Air India is looking for new stakeholders to take a share of the airline. However, it doesn’t look like most of the carrier’s pilots are interested in the offer, with two pilot unions standing in opposition to the move, for now. These unions have requested that its members stay away from the employee consortium bidding for the airline. The deadline to submit expressions of interest is December 14th.
Pilot opposition to airline investment
It looks like Air India’s employees are divided over participating in the divestment process of the national carrier. According to Telegraph India, a section of the employees, led by the top management of Air India, plan to bid for the Maharaja. Meanwhile, two pilot unions together have expressed opposition to the move due to some unresolved issues.
The Indian Commercial Pilots’ Association (IPCA) and the Indian Pilots’ Guild (IPG) are the two groups asking their members to stay out of the bidding process to acquire 51% of the company. On the pro-investment-side, Air India’s Commercial Director, Meenakshi Malik, has asked the airline’s employees to submit documents and contribute Rs 100,000 ($1,355) each towards acquiring a 51% of the company.
The pilots’ unions oppose the move, instructing their members not to acknowledge Malik’s letter until there is a resolution to the issue of pay cuts and withholding of 25% arrear (back pay). Telegraph India obtained the letter by the pilots’ unions that was sent to their members:
“All pilots are advised not to acknowledge or participate in the process initiated by the management official till the disproportionate 70% pay cut for pilots vis-à-vis Air India’s top management officials (10%) is addressed…Also, there is no clarity on the payment of the illegally withheld 25% arrears due to the pilots to date while we approach the deadline of December 14 for the submission of bids for Air India,”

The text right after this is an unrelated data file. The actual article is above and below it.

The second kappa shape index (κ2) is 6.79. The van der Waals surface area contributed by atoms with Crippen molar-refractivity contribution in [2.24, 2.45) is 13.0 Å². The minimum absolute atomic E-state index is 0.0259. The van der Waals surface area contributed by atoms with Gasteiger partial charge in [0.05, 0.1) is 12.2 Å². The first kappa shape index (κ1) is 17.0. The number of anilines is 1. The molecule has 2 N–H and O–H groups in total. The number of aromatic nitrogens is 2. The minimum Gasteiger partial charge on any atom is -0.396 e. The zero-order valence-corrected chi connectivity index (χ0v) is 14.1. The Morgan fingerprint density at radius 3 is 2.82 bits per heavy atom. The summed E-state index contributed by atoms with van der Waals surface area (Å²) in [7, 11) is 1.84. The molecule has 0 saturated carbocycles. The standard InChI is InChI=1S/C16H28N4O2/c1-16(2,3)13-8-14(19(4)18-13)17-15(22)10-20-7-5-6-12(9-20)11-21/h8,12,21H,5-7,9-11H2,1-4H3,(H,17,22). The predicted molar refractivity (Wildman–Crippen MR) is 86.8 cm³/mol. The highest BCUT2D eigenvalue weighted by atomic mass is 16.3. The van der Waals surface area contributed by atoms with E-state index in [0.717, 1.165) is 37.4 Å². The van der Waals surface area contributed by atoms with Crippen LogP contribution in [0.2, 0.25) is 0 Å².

The bid to acquire part of Air India
The Telegraph also obtained a copy of the initial letter requesting employee investment from the airline’s Commercial Director. It reads as follows:
“The ownership of the company is what we are bidding for and, thus, we are negotiating with our financial partner so that our employee-management consortium will collectively own and control [the majority] of our airline…In order to acquire this 51% of the company… each of us will have to make a contribution of no more Rs 1,00,000 to bid for the company… Until we cross Stage 1 (EOI stage), no monies are needed to be collected from the employees,”
Could the arrangement still come together?
It’s possible that this consortium could still pull things together. After all, it looks like pilot-union opposition isn’t about the bid itself but rather outstanding issues it has with airline management. Of course, with just eight days remaining to submit an expression of interest, resolving a pay dispute might be too big a task for such a short timeframe.
It could also be possible that enough money could be raised without full employee participation, requiring others to contribute more than was originally requested.
We’ll just have to wait and see what happens in the coming days.
What do you think of employee-based ownership of the airline? Should it move forward? Let us know your thoughts in the comments.